A Reporter’s Notebook
Series with keith harmon snow
George Bush Greeting Mayor Ray Nagin of New Orleans (FEMA)
New Orleans is facing a housing crisis of epic proportions, but this crisis did not suddenly spring full blown from the heads of politicians or think tanks. One would think it has, given the recent flurry of press releases from notables and politicians condemning the proposed demolition of the C.J. Peete, Lafitte, B.W. Cooper and St. Bernard public housing developments.
Nancy Pelosi and Harry Reid sent a letter of protest to George Bush on December 14, hours before the demolition was set to begin. Presidential hopeful John Edwards, who was in New Orleans in mid-November, issued a statement on December 11, calling the housing crisis “the result of government policies that have failed the people of the Gulf since Hurricanes Katrina, Rita and Wilma.” Edwards went on to charge that the Bush administration was trying to “make a bad situation worse.”
Pelosi cited a 2007 UNITY study which estimates the number of homeless in New Orleans has doubled from January 2005 to 12,000. 50% of the 200,000 displaced who want to return are earning less than $20,000 per year. Meanwhile, Brookings Institution estimates there has been a 9,000 unit decrease in housing since Katrina.
Whether by luck, hard work of local activists like Kali Akuna of People’s Hurricane Relief, or election year political design, officials with the Housing Authority of New Orleans (HANO) agreed in the eleventh hour on Friday December 14 to partially halt the demolition. On Friday, a Louisiana State Court Order postponed all de-construction at C.J. Peete, Lafitte, and St. Bernard housing developments until the New Orleans City Council approves the decision. The New Orleans City Council announced it will take this matter up on Thursday December 20, 2007. Under the agreement, HANO will proceed with demolition work, approved in November 2003 by the City Council, at the B. W. Cooper (Calliope) housing development.
The issue of public housing, the poor, and a face-lift for New Orleans is at least as old as 2003, meaning the hurricanes and floods provided motive and opportunity for corporate interests to remake the Big Easy in their own image. This is not a conspiracy theory. A coalition of 200 human rights groups, including Amnesty International and the People’s Hurricane Relief Fund, formed the U.S. Human Rights Network and prepared a “shadow report” in order to rebut a more positive report prepared by the US State Department and quietly submitted to the United Nations with no publicity or fanfare.
In no uncertain terms, the shadow report condemns the State Department Report as a “complete whitewash,” and charges that the Bush administration is contributing to “racial, religious and ethnic discrimination in the United States.”
Abuses include including voting rights, health care, housing, education, homelessness, police brutality and fairness in the criminal justice system.
Most outrageous is the charge, according to IPS (Inter Press Service) reports that the “official” US report "misrepresents and/or cherry picks data demonstrating ongoing racial disparities and discrimination" and "suffers from glaring gaps clearly aimed at covering up the most egregious examples of persistent racism and racial discrimination in the U.S. today."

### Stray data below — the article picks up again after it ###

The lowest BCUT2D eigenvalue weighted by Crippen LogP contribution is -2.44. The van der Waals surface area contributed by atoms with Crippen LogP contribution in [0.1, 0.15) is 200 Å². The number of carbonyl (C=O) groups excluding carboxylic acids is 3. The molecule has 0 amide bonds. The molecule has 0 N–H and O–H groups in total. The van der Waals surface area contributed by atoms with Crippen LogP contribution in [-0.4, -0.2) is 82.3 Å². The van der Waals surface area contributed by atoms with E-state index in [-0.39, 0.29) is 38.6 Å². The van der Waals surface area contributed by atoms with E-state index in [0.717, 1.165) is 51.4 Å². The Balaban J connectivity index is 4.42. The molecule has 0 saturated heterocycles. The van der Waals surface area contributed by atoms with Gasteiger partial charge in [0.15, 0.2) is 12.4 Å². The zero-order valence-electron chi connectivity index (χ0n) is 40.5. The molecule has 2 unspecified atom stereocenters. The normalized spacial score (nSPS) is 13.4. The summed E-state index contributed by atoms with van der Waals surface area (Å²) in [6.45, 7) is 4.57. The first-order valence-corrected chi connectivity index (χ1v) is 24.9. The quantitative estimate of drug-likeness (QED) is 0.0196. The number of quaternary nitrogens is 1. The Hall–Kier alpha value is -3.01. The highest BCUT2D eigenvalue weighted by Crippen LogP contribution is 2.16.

Local Profiles in Courage
The most stunning observation for a writer upon arriving in Southern Louisiana is the lack of writers researching what may well become the biggest story of our time. We figured the place would be crawling with media, since the area looks like Katrina hit two months ago instead of two years ago. It was a shock to learn that being an outside journalist was a novelty. People wanted to meet you, to tell their stories, and went out of their way to do so. Local bars on the bayous had beers waiting as we walked in the door. Writers realize that everyone has a story and everyone likes to talk, but the narratives in New Orleans were epic and soon became emotionally and tactically overwhelming, even for reporters fresh from the complications and obfuscations of Africa.
That being said, local media, especially the Times-Picayune is doing a yeoman’s job covering post Katrina issues. What the national media pick up are the pronouncements by Pelosi and Edwards in the minutes before the bulldozers roll. The political media machine is a behemoth. It doesn’t take much courage for a politician to say what is obvious and popular at the moment.
However, what was extraordinary was the courage possessed by activists, artists, and entertainers that enabled them to tell the dark side of the story from the beginning and before the story became fodder for national media. Why courage? Because, unlike politicians who emote when the media cycle is “just so” and favorable, we had well-known people with a lot to lose in terms of “marketability” factors come forward to tell it like it is in New Orleans.
Many of you read popular Cajun Blues musician Tab Benoit’s eloquent plea for the wetlands and his brave statements in opposition to the agenda of Shell Oil in the Gulf of Mexico. Benoit was not afraid to take on the sponsors of IMAX’s Hurricane on the Bayou, and said that FEMA exercises were not about saving people, but about saving oil infrastructure.